Balmoral Salutes a Retiring Legend
(Clicking on most of the new pictures below will open a larger high resolution view)
On Sunday 5th October the veteran Waverley Excursions motor ship Balmoral played a significant part in the final visit of one of the greatest ships that the world has ever known to the river of her birth . The celebrity was, of course, RMS Queen Elizabeth 2 the last of the great Clydebuilt passenger liners. The QE2 was built at the former John Brown shipyard in Clydebank and was to be the last of many fine passenger liners built on the river. In fact, the majority of the ships built for the famous Cunard Line were built on the Clyde (122 in total) and, when the QE2 is handed over to her new owners in Dubai in December 2008, it will be the first time in its near 170-year history that the Cunard fleet has not had at least one Clydebuilt ship in its number.
The first four Cunard liners were paddle steamers designed according to the advice of the renowned Clyde engineer and shipbuilder Robert Napier. The first of the four was the PS Britannia. At the time of her construction in 1839 Napier had yet to establish his shipyard at Govan near Glasgow, so the hull of Britannia an her sisters where built by several shipyards on the lower Clyde and towed up river to Napier’s Dock to have all of their machinery installed. Napier’s Dock was at the eastern end of what is now Lancefield Quay, now Waverley Steam Navigation’s office and workshop. His marine engine building works was in the adjacent Hydepark Street.
Although the Cunard Line (founded by Canadian Samuel Cunard) was long associated with the port of Liverpool, its headquarters, a lot of the capital raised to finance the Company and its early fleet of vessels was raised on Clydeside, principally by the established shipowner George Burns. The partnership regaled under the impressive title of the ‘ Glasgow Propriety in the British & North American Royal Mail Steam Packet Company’. Details of the Burns family’s influential position in the development of steam navigation can be found here. In fact, the Company did not change its name to the Cunard Steamship Company until after the death of its founder in the 1880s. Again, while most of the Line’s ships, prior to the QE2, were registered in the port of Liverpool, the early fleet of ships were registered in Glasgow. After Napier established his new shipyard in the 1850s one of the first ships that he built there was the huge paddle steamer Persia for Cunard. She was the largest merchant ship in the World at the time of her construction.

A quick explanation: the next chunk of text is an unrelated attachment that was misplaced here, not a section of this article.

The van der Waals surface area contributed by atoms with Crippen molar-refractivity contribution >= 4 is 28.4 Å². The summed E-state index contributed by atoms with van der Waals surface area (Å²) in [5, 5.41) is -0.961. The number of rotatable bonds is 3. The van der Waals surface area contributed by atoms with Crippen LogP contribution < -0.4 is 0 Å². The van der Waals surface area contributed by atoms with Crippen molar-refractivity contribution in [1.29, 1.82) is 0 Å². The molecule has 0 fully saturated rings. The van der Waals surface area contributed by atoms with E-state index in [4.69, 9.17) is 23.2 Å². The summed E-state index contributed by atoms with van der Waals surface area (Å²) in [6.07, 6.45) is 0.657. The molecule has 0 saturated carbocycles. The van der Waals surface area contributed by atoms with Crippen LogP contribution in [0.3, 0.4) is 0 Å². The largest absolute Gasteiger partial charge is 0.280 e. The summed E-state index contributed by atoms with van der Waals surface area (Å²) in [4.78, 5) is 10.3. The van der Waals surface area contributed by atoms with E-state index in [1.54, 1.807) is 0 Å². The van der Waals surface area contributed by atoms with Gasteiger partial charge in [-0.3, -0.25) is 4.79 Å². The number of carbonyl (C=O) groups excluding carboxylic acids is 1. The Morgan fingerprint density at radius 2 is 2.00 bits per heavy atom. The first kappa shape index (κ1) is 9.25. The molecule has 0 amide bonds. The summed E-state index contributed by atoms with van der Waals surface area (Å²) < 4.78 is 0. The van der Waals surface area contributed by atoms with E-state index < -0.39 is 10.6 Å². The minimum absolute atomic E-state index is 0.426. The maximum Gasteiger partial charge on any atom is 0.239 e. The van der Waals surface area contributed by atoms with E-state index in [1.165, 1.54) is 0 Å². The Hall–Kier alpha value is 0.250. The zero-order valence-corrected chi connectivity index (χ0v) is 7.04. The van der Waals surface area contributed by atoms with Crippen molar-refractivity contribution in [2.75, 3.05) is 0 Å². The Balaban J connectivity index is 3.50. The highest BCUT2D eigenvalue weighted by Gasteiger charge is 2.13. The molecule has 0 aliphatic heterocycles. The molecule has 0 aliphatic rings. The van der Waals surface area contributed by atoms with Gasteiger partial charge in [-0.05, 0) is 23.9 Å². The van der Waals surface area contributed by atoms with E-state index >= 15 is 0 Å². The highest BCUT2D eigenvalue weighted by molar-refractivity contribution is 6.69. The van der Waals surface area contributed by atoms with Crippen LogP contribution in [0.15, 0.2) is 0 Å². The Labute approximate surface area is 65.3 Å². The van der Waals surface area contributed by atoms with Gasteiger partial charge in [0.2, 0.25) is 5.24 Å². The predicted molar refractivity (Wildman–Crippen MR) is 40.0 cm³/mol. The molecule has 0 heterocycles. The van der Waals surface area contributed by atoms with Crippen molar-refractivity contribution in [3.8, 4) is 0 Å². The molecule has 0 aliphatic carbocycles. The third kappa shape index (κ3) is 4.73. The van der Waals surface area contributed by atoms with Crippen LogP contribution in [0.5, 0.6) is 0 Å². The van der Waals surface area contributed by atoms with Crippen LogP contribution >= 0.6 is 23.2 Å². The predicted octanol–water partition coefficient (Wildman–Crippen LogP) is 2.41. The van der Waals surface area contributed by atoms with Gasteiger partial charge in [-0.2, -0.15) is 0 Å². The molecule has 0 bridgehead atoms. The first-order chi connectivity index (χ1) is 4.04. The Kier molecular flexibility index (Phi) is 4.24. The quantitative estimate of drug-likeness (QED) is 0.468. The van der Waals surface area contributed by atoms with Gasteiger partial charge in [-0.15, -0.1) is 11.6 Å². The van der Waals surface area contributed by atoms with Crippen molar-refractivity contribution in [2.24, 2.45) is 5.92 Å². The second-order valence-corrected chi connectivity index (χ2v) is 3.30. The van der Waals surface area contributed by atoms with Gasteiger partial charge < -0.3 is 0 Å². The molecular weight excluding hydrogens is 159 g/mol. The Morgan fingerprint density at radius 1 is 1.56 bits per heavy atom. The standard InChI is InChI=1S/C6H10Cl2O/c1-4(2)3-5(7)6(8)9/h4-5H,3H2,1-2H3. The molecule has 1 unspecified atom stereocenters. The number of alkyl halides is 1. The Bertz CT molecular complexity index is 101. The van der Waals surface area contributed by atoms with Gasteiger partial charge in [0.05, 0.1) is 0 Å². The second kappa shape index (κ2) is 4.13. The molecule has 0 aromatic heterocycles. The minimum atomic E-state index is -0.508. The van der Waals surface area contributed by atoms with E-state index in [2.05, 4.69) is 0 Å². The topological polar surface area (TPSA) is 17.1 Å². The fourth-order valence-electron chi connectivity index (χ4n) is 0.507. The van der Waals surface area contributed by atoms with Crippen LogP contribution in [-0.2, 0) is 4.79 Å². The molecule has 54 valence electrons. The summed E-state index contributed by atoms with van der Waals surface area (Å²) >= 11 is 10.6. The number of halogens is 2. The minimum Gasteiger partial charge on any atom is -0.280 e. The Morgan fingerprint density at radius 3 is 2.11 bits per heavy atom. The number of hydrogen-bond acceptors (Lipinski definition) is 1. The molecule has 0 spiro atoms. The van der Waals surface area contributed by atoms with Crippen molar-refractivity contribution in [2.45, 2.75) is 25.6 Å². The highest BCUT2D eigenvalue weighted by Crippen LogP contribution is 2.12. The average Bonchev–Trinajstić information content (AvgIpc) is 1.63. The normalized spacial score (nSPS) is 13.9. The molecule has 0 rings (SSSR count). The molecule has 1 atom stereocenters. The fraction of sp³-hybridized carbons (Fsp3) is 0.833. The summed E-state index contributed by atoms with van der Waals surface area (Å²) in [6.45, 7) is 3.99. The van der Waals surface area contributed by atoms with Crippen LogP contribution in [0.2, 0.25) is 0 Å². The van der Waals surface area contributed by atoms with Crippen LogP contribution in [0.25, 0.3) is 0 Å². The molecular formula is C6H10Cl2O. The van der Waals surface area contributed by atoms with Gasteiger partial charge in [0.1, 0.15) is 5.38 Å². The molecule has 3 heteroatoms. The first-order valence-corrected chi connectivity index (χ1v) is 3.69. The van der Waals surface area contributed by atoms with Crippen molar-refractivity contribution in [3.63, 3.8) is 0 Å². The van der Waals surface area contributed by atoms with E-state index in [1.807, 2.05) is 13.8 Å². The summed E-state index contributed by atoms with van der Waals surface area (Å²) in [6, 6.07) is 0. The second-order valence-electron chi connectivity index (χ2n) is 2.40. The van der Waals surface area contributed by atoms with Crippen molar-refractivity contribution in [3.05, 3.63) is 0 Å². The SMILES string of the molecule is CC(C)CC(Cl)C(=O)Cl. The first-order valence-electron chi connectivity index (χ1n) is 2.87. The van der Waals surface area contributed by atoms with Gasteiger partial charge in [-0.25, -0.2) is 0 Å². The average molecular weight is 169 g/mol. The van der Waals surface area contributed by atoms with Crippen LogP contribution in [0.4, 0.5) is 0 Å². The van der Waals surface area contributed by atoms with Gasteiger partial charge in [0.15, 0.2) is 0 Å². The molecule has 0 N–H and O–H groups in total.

The last ocean-going paddle steamer built by Napier for Cunard was the PS Scotia, launched at Govan on the 25th June 1861.
As the Cunard ships became bigger the principal builder became the Fairfield Shipbuilding & Engineering Company, set up by the brilliant shipbuilder and engineer John Elder, a pupil of Napier. John Elder’s father David Elder was Napier’s highly regarded foreman for many years. The huge screw steamers Campania and Lucania represented the peak of Fairfield’s contribution to Cunard.
As the 19th Century drew to a close, and Cunard’s liners became so large that the main production of liners for Cunard moved yet further down the Clyde to Clydebank where the shipbuilders J & G Thomson had established a sizable state-of-the art shipyard directly opposite the location where the River Cart flows into the Clyde. That location was to become more important as the 20th Century progressed.
Early in the 20th Century the Cunard Line, by then under the chairmanship of Baron Inverclyde of Wemyss Bay, was facing a substantial threat from large American concerns,. Lord Inverclyde negotiated assistance from the British Government for the construction of two huge new liners to fend off the American challenge. The sister ships were Mauritania (built on Tyneside) and Lusitania, which was built at Clydebank, by then under the ownership of John Brown & Co.. The relationship between Cunard and Brown’s lasted for over sixty years with many of its finest and largest ships built at Clydebank. The building of the progressively larger Cunarders was only possible at Clydebank due to the River Cart opposite , which eliminated the restriction imposed by the relatively narrow River Clyde. The decision to locate the yard there was an inspired choice by those that could not have known of the giant liners that were to be built in the next century. Consequently, world renowned Cunarders such as Aquitania, Queen Mary, Queen Elizabeth and Caronia were all created at Clydebank and the association continued with the order for Yard No 736, which became QE2 on her launch in Sept 1967. Sadly, she was to be the last prestige Cunarder to be built at Clydebank, or anywhere else on the Clyde.